Volodya is now my fixer. A lawyer, a humanitarian, and above all, a father. He's agitated. He came from Kyiv to his hometown, covering thousands of kilometres. The situation is tense, as the war is ongoing. He's here to assist me in taking statements from Roma who, for the first time in their lives, are getting their identification documents.
A statelessness that predates war
It's not easy being Roma, and it's even harder being Roma without documents in a war-torn country. Most of our interviewees are internally displaced persons, and their documents either never existed or were destroyed during the bombings of their cities. Our next interviewee is in the city centre, in front of cut-out letters with a heart that spell out "I love Uzhhorod" (we can be spared from war but never from kitsch). Here we meet a mother who's come to collect documents for her son. He's a single parent, a father of three children, and he needs the documents to avoid being drafted into the army (fathers with more than three children are exempt from the draft). However, for Roma, even those who have all the necessary documents and three children, it's sometimes easier to go to war than to live a life so undignified.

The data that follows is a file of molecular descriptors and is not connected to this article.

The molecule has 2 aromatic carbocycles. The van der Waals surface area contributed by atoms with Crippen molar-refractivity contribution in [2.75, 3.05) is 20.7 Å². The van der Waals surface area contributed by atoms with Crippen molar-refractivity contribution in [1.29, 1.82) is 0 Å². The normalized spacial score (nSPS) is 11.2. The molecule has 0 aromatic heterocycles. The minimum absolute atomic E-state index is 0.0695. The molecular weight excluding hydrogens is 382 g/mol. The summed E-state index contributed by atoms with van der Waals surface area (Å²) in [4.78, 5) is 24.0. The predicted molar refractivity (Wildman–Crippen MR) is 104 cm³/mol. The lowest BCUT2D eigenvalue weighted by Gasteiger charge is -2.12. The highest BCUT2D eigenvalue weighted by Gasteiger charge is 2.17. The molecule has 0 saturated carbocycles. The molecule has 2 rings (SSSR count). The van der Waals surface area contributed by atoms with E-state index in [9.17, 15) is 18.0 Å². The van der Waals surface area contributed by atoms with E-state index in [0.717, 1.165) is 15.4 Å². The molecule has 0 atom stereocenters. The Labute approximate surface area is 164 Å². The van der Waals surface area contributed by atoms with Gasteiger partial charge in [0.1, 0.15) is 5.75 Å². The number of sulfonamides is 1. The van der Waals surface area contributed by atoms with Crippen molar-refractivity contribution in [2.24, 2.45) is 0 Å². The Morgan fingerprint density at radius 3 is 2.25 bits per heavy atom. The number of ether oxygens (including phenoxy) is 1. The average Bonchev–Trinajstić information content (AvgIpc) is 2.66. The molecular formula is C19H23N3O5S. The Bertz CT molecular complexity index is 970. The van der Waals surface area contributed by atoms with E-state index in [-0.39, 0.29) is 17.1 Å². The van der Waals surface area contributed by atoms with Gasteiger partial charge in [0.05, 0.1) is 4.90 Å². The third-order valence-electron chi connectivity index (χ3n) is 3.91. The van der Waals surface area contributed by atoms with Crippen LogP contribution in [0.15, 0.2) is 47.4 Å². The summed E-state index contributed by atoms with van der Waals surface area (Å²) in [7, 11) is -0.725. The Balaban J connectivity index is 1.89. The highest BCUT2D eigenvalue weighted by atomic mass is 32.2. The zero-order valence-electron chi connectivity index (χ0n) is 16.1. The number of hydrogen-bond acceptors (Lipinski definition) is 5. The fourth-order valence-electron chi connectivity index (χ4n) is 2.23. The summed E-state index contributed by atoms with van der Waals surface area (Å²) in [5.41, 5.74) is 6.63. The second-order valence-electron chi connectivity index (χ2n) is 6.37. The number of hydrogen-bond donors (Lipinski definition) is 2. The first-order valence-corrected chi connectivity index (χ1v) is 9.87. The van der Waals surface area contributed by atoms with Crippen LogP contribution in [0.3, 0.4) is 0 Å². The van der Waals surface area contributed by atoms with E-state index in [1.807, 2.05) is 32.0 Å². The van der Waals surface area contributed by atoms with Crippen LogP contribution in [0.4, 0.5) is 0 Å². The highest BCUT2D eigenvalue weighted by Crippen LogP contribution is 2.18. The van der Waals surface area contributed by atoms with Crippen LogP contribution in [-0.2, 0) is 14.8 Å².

The interview hasn't even started and the lady bursts into tears. She hugs Volodya, kisses him, addresses him in Hungarian (we're near the border with Hungary). She doesn't let him go. It's only now that I realise the impact of the activists on this project: Roma can’t attain their basic human rights without documents and these activists are making it possible, even amidst the bombings.